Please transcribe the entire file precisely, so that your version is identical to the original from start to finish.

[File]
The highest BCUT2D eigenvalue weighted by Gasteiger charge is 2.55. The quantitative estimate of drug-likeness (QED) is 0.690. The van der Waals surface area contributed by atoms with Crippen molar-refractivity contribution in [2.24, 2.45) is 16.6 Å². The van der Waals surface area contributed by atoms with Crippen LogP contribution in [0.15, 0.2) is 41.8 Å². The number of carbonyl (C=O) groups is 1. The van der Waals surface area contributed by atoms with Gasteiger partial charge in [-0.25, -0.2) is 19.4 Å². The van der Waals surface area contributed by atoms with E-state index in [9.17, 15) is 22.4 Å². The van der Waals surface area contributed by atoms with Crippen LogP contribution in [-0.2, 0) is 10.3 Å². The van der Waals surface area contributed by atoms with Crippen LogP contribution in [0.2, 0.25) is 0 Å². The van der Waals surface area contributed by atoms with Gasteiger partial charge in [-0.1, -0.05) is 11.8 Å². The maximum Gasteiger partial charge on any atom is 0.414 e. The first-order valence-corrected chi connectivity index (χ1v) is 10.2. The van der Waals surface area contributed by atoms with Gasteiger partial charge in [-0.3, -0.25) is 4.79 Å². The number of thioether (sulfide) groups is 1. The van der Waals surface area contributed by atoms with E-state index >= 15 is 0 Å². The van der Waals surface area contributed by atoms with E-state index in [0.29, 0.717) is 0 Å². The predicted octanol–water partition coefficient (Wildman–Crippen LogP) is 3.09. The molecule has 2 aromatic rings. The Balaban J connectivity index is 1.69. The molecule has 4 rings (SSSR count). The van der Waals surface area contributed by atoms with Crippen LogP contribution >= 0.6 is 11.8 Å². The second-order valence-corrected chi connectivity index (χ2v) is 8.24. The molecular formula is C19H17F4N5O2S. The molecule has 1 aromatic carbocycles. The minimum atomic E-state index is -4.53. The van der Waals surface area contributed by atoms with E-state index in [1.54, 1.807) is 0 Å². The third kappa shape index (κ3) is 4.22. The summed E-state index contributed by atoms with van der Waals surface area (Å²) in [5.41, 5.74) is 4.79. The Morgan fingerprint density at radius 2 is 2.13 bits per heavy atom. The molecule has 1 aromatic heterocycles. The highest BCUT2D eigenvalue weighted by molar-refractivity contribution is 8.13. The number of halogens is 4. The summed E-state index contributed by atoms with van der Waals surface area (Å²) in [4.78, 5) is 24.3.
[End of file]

The highest BCUT2D eigenvalue weighted by Gasteiger charge is 2.55. The quantitative estimate of drug-likeness (QED) is 0.690. The van der Waals surface area contributed by atoms with Crippen molar-refractivity contribution in [2.24, 2.45) is 16.6 Å². The van der Waals surface area contributed by atoms with Crippen LogP contribution in [0.15, 0.2) is 41.8 Å². The number of carbonyl (C=O) groups is 1. The van der Waals surface area contributed by atoms with Gasteiger partial charge in [-0.25, -0.2) is 19.4 Å². The van der Waals surface area contributed by atoms with E-state index in [9.17, 15) is 22.4 Å². The van der Waals surface area contributed by atoms with Crippen LogP contribution in [-0.2, 0) is 10.3 Å². The van der Waals surface area contributed by atoms with Crippen LogP contribution in [0.2, 0.25) is 0 Å². The van der Waals surface area contributed by atoms with Gasteiger partial charge in [-0.1, -0.05) is 11.8 Å². The maximum Gasteiger partial charge on any atom is 0.414 e. The first-order valence-corrected chi connectivity index (χ1v) is 10.2. The van der Waals surface area contributed by atoms with Gasteiger partial charge in [-0.3, -0.25) is 4.79 Å². The number of thioether (sulfide) groups is 1. The van der Waals surface area contributed by atoms with E-state index >= 15 is 0 Å². The van der Waals surface area contributed by atoms with E-state index in [0.29, 0.717) is 0 Å². The predicted octanol–water partition coefficient (Wildman–Crippen LogP) is 3.09. The molecule has 2 aromatic rings. The Balaban J connectivity index is 1.69. The molecule has 4 rings (SSSR count). The van der Waals surface area contributed by atoms with Crippen LogP contribution >= 0.6 is 11.8 Å². The second-order valence-corrected chi connectivity index (χ2v) is 8.24. The molecular formula is C19H17F4N5O2S. The molecule has 1 aromatic carbocycles. The minimum atomic E-state index is -4.53. The van der Waals surface area contributed by atoms with E-state index in [1.54, 1.807) is 0 Å². The third kappa shape index (κ3) is 4.22. The summed E-state index contributed by atoms with van der Waals surface area (Å²) in [5.41, 5.74) is 4.79. The Morgan fingerprint density at radius 2 is 2.13 bits per heavy atom. The molecule has 1 aromatic heterocycles. The highest BCUT2D eigenvalue weighted by molar-refractivity contribution is 8.13. The number of halogens is 4. The summed E-state index contributed by atoms with van der Waals surface area (Å²) in [4.78, 5) is 24.3.